Note: I wrote this originally for the daily newsletter at the Columbia Journalism Review, where I am the chief digital writer
More than two years after Mark Zuckerberg, co-founder and CEO of Facebook, first raised the idea of an independent “Supreme Court” that might help regulate content on the network, the first members of what it is now calling its Oversight Board have been named. The company released the names and bios of the 20 appointees on Wednesday morning, and also held a conference call with a number of journalists to take questions about the board and its mandate. The call was hosted by Thomas Hughes, director of administration for the Oversight Board, along with the board’s four co-chairs: Jamal Greene, a professor of law at Columbia University; Michael McConnell, director of the constitutional law center at Stanford and a former federal circuit-court judge; Helle Thorning-Schmidt, the former prime minister of Denmark, and Catalina Botero-Marino, the former special rapporteur for freedom of expression for the Organization of American States.
The 20 appointees announced on Wednesday — about half of the total number the board is expected to have when it is completed, according to Facebook executive Brent Harris — are an illustrious group that includes a director from Human Rights Watch, the founder of the Digital Rights Foundation in Pakistan, a professor at Stanford Law School, a First Amendment scholar and vice president at the Cato Institute, a director of the Open Society Initiative for West Africa, and Tawakkol Karman, a Yemeni winner of the Nobel Peace Prize. The group also includes a couple of journalists: Alan Rusbridger, former editor-in-chief of the Guardian, and Endy Bayuni, a senior editor at Indonesia’s Jakarta Post. In a Medium post about his appointment, Rusbridger says about his decision: “Will it work? Let’s see. There is, in my view, no excuse for not trying. The balancing of free expression with the need for a better-organised public square is one of the most urgent causes I can imagine.”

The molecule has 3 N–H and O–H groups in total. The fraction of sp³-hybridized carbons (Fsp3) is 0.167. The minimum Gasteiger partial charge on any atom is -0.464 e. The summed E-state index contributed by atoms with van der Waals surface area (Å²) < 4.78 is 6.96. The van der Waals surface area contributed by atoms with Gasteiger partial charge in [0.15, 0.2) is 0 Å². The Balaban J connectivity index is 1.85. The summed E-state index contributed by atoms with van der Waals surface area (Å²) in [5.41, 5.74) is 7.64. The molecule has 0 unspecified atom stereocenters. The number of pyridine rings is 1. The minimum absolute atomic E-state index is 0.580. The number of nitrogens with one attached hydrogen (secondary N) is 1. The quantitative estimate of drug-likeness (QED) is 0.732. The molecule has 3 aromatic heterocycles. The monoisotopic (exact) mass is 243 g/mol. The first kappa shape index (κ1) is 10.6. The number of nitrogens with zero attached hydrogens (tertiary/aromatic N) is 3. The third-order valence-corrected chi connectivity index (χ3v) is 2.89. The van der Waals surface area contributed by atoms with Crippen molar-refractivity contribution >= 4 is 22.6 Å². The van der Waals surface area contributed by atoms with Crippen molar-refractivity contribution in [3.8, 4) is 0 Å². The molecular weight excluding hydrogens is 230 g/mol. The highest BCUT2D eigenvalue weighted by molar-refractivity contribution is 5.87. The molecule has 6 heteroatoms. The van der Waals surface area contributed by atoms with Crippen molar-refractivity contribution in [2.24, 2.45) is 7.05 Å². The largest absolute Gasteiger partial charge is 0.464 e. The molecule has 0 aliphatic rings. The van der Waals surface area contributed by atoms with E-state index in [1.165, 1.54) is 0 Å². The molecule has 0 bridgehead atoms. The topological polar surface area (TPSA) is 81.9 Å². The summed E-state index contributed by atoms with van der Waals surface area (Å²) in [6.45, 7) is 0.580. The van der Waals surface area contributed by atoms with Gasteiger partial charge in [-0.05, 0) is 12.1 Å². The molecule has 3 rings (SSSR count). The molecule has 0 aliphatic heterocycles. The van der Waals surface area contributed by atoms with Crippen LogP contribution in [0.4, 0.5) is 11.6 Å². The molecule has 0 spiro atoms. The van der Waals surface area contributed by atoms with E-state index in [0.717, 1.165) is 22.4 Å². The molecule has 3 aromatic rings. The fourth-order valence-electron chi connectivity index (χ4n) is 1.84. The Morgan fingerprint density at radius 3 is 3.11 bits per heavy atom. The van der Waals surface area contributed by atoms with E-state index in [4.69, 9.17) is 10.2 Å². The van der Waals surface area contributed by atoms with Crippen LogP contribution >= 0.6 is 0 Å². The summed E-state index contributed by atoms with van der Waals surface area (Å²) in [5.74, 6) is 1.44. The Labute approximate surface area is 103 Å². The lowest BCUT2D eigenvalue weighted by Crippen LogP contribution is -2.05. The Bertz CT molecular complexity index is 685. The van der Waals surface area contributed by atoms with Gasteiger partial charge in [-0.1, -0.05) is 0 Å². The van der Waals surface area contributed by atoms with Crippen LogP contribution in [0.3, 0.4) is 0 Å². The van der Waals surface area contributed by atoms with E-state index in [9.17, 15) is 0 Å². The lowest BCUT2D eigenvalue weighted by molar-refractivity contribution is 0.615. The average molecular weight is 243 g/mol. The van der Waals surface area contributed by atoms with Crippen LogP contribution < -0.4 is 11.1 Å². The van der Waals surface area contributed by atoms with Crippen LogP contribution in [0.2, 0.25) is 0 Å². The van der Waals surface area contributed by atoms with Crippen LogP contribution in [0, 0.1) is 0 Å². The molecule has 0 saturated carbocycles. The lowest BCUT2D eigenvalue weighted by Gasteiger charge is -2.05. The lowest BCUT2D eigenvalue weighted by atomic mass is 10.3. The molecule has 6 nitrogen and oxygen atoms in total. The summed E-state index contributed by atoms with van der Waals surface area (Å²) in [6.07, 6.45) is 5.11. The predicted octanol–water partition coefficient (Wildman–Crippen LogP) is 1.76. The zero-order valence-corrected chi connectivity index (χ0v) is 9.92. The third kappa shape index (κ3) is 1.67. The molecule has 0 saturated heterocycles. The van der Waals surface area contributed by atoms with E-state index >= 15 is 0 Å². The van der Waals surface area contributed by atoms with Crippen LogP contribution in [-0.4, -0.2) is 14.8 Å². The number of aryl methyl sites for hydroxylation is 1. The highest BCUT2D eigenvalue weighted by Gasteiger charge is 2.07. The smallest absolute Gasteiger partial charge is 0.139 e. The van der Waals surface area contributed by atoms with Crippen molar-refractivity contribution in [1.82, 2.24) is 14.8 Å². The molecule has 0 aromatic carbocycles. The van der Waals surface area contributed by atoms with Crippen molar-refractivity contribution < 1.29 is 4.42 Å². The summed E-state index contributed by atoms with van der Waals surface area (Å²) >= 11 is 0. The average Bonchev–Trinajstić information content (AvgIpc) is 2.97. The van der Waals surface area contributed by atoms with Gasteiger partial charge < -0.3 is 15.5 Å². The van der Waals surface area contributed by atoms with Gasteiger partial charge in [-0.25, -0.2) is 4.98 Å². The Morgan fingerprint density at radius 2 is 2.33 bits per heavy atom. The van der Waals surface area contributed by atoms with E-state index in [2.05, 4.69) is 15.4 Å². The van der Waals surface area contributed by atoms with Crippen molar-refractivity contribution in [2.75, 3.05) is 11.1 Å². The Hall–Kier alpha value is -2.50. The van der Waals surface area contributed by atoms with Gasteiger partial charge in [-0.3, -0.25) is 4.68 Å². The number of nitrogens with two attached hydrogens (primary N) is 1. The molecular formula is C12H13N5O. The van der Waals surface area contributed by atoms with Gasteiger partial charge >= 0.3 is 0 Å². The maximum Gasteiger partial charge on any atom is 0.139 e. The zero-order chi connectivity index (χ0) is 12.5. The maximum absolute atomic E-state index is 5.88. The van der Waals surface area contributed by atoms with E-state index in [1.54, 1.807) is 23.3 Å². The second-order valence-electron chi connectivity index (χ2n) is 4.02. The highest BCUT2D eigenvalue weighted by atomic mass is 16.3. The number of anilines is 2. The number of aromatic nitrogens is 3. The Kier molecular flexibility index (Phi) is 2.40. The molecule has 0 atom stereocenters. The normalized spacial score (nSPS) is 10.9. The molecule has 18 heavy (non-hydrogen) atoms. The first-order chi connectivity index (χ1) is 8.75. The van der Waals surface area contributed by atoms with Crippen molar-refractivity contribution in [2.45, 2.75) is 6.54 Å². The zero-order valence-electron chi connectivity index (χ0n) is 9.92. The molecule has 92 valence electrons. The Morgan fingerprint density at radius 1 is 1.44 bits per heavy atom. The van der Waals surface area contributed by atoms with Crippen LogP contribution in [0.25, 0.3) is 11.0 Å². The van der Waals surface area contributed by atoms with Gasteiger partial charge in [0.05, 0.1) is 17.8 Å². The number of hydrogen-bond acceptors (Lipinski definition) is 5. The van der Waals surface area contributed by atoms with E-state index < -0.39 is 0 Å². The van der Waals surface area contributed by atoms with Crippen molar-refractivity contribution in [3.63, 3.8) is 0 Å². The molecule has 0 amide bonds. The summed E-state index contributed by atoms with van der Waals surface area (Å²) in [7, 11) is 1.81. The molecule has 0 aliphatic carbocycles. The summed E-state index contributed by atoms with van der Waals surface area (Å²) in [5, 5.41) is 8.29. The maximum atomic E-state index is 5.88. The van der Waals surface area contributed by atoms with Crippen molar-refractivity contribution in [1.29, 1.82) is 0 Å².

As CJR has explained before, the idea behind the oversight board is to have an independent body that can make decisions about the often contentious decisions that Facebook makes — whether to take down an image of a naked Vietnamese girl covered in napalm, for example. There are a number of restrictions on what the board can review: at least for now, it can only hear cases about things that have been taken down, not things that have been left up, and its ambit doesn’t extend to WhatsApp. Facebook says it is committed to the independence of the group, and that under the charter that it put together to govern the board, its decisions are binding — meaning it will theoretically be forced to implement them (unless doing so would break the law). Some see the board as a valuable check on Facebook’s power to control the speech and behavior of billions of users. But others question whether the board will truly be independent or effective against such a massive corporate entity, and see it as a fig leaf that allows Facebook to pretend it cares about such topics.